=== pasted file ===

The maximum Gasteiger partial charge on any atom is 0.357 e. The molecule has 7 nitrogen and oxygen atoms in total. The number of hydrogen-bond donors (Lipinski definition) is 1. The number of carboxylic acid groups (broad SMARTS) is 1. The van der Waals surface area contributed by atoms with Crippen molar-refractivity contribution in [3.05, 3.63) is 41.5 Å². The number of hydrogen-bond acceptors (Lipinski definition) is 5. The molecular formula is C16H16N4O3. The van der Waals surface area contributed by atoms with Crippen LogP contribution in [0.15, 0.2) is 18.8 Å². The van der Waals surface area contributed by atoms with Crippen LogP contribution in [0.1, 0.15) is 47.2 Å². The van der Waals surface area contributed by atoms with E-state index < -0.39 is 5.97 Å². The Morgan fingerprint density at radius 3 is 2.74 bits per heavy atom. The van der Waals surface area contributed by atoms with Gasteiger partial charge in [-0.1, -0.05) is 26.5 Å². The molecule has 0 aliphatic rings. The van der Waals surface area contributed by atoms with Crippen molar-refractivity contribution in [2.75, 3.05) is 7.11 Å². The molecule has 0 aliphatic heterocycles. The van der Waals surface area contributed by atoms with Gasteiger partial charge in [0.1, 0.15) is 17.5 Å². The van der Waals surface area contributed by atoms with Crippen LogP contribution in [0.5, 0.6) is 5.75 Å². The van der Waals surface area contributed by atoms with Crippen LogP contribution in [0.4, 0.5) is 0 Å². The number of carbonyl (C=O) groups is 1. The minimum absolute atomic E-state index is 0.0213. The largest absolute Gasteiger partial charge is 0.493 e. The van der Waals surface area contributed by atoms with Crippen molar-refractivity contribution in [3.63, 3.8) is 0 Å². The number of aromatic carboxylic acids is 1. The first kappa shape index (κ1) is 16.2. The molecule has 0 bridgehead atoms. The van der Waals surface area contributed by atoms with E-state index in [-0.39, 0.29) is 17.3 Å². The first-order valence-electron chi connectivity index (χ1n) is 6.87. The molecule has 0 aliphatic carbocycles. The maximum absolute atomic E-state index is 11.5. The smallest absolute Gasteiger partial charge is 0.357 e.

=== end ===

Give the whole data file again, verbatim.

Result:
The maximum Gasteiger partial charge on any atom is 0.357 e. The molecule has 7 nitrogen and oxygen atoms in total. The number of hydrogen-bond donors (Lipinski definition) is 1. The number of carboxylic acid groups (broad SMARTS) is 1. The van der Waals surface area contributed by atoms with Crippen molar-refractivity contribution in [3.05, 3.63) is 41.5 Å². The number of hydrogen-bond acceptors (Lipinski definition) is 5. The molecular formula is C16H16N4O3. The van der Waals surface area contributed by atoms with Crippen LogP contribution in [0.15, 0.2) is 18.8 Å². The van der Waals surface area contributed by atoms with Crippen LogP contribution in [0.1, 0.15) is 47.2 Å². The van der Waals surface area contributed by atoms with E-state index < -0.39 is 5.97 Å². The Morgan fingerprint density at radius 3 is 2.74 bits per heavy atom. The van der Waals surface area contributed by atoms with Gasteiger partial charge in [-0.1, -0.05) is 26.5 Å². The molecule has 0 aliphatic rings. The van der Waals surface area contributed by atoms with Crippen molar-refractivity contribution in [2.75, 3.05) is 7.11 Å². The molecule has 0 aliphatic heterocycles. The van der Waals surface area contributed by atoms with Gasteiger partial charge in [0.1, 0.15) is 17.5 Å². The van der Waals surface area contributed by atoms with Crippen LogP contribution in [0.5, 0.6) is 5.75 Å². The van der Waals surface area contributed by atoms with Crippen LogP contribution in [0.4, 0.5) is 0 Å². The number of carbonyl (C=O) groups is 1. The minimum absolute atomic E-state index is 0.0213. The largest absolute Gasteiger partial charge is 0.493 e. The van der Waals surface area contributed by atoms with Crippen molar-refractivity contribution in [3.63, 3.8) is 0 Å². The number of aromatic carboxylic acids is 1. The first kappa shape index (κ1) is 16.2. The molecule has 0 bridgehead atoms. The van der Waals surface area contributed by atoms with E-state index in [-0.39, 0.29) is 17.3 Å². The first-order valence-electron chi connectivity index (χ1n) is 6.87. The molecule has 0 aliphatic carbocycles. The maximum absolute atomic E-state index is 11.5. The smallest absolute Gasteiger partial charge is 0.357 e.